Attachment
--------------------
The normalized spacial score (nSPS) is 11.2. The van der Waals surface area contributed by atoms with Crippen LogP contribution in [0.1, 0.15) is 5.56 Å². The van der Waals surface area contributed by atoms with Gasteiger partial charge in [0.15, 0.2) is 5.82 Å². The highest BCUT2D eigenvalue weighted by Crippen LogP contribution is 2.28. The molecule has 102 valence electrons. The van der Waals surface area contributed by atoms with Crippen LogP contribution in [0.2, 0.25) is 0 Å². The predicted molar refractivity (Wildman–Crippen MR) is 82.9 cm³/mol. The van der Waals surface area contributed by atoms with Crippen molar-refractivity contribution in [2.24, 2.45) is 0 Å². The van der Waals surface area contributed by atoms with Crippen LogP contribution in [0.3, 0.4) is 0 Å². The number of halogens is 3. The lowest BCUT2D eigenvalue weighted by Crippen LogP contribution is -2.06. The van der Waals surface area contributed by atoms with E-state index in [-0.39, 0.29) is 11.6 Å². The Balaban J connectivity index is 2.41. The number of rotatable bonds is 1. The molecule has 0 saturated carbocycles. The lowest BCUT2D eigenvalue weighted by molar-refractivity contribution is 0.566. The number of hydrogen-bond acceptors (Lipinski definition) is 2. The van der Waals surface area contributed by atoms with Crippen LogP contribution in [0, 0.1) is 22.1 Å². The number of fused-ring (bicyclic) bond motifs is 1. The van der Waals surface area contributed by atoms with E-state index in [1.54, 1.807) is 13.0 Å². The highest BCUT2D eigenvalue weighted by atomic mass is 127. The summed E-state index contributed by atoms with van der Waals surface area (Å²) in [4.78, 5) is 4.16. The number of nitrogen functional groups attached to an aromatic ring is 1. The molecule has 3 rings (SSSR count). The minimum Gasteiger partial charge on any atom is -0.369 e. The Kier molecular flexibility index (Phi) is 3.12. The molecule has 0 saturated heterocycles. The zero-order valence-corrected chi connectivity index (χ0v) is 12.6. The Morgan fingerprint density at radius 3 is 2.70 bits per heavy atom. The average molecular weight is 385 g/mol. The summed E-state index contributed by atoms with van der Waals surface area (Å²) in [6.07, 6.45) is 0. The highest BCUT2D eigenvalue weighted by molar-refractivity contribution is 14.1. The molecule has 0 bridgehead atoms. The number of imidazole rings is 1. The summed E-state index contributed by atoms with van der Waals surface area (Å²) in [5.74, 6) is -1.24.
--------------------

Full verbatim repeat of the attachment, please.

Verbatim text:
The normalized spacial score (nSPS) is 11.2. The van der Waals surface area contributed by atoms with Crippen LogP contribution in [0.1, 0.15) is 5.56 Å². The van der Waals surface area contributed by atoms with Gasteiger partial charge in [0.15, 0.2) is 5.82 Å². The highest BCUT2D eigenvalue weighted by Crippen LogP contribution is 2.28. The molecule has 102 valence electrons. The van der Waals surface area contributed by atoms with Crippen LogP contribution in [0.2, 0.25) is 0 Å². The predicted molar refractivity (Wildman–Crippen MR) is 82.9 cm³/mol. The van der Waals surface area contributed by atoms with Crippen molar-refractivity contribution in [2.24, 2.45) is 0 Å². The van der Waals surface area contributed by atoms with Crippen LogP contribution in [0.3, 0.4) is 0 Å². The number of halogens is 3. The lowest BCUT2D eigenvalue weighted by Crippen LogP contribution is -2.06. The van der Waals surface area contributed by atoms with E-state index in [-0.39, 0.29) is 11.6 Å². The Balaban J connectivity index is 2.41. The number of rotatable bonds is 1. The molecule has 0 saturated carbocycles. The lowest BCUT2D eigenvalue weighted by molar-refractivity contribution is 0.566. The number of hydrogen-bond acceptors (Lipinski definition) is 2. The van der Waals surface area contributed by atoms with Crippen LogP contribution in [0, 0.1) is 22.1 Å². The number of fused-ring (bicyclic) bond motifs is 1. The van der Waals surface area contributed by atoms with E-state index in [1.54, 1.807) is 13.0 Å². The highest BCUT2D eigenvalue weighted by atomic mass is 127. The summed E-state index contributed by atoms with van der Waals surface area (Å²) in [4.78, 5) is 4.16. The number of nitrogen functional groups attached to an aromatic ring is 1. The molecule has 3 rings (SSSR count). The minimum Gasteiger partial charge on any atom is -0.369 e. The Kier molecular flexibility index (Phi) is 3.12. The molecule has 0 saturated heterocycles. The zero-order valence-corrected chi connectivity index (χ0v) is 12.6. The Morgan fingerprint density at radius 3 is 2.70 bits per heavy atom. The average molecular weight is 385 g/mol. The summed E-state index contributed by atoms with van der Waals surface area (Å²) in [6.07, 6.45) is 0. The highest BCUT2D eigenvalue weighted by molar-refractivity contribution is 14.1. The molecule has 0 bridgehead atoms. The number of imidazole rings is 1. The summed E-state index contributed by atoms with van der Waals surface area (Å²) in [5.74, 6) is -1.24.